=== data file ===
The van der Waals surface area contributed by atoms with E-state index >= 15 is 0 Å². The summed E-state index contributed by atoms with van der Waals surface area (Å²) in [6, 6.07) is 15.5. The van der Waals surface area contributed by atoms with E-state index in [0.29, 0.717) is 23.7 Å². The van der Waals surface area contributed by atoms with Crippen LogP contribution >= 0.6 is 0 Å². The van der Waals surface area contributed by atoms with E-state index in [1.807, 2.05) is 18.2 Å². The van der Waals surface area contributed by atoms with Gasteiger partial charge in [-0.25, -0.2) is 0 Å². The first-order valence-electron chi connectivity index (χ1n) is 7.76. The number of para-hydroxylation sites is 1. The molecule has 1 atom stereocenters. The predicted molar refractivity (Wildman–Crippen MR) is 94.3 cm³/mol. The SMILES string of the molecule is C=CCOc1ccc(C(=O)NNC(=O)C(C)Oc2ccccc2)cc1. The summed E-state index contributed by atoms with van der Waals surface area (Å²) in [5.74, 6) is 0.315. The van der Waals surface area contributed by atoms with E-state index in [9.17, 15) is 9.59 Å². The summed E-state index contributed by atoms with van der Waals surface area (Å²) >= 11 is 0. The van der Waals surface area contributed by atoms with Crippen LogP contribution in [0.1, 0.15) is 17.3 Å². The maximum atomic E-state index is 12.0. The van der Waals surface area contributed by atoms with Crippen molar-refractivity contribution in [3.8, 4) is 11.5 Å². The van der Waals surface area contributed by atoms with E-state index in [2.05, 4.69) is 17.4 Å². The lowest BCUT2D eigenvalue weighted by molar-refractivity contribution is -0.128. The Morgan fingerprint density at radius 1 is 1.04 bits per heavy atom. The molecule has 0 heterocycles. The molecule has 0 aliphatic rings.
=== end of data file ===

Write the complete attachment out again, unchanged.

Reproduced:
The van der Waals surface area contributed by atoms with E-state index >= 15 is 0 Å². The summed E-state index contributed by atoms with van der Waals surface area (Å²) in [6, 6.07) is 15.5. The van der Waals surface area contributed by atoms with E-state index in [0.29, 0.717) is 23.7 Å². The van der Waals surface area contributed by atoms with Crippen LogP contribution >= 0.6 is 0 Å². The van der Waals surface area contributed by atoms with E-state index in [1.807, 2.05) is 18.2 Å². The van der Waals surface area contributed by atoms with Gasteiger partial charge in [-0.25, -0.2) is 0 Å². The first-order valence-electron chi connectivity index (χ1n) is 7.76. The number of para-hydroxylation sites is 1. The molecule has 1 atom stereocenters. The predicted molar refractivity (Wildman–Crippen MR) is 94.3 cm³/mol. The SMILES string of the molecule is C=CCOc1ccc(C(=O)NNC(=O)C(C)Oc2ccccc2)cc1. The summed E-state index contributed by atoms with van der Waals surface area (Å²) in [5.74, 6) is 0.315. The van der Waals surface area contributed by atoms with E-state index in [9.17, 15) is 9.59 Å². The summed E-state index contributed by atoms with van der Waals surface area (Å²) >= 11 is 0. The van der Waals surface area contributed by atoms with Crippen LogP contribution in [0.1, 0.15) is 17.3 Å². The maximum atomic E-state index is 12.0. The van der Waals surface area contributed by atoms with Crippen molar-refractivity contribution in [3.8, 4) is 11.5 Å². The van der Waals surface area contributed by atoms with E-state index in [2.05, 4.69) is 17.4 Å². The lowest BCUT2D eigenvalue weighted by molar-refractivity contribution is -0.128. The Morgan fingerprint density at radius 1 is 1.04 bits per heavy atom. The molecule has 0 heterocycles. The molecule has 0 aliphatic rings.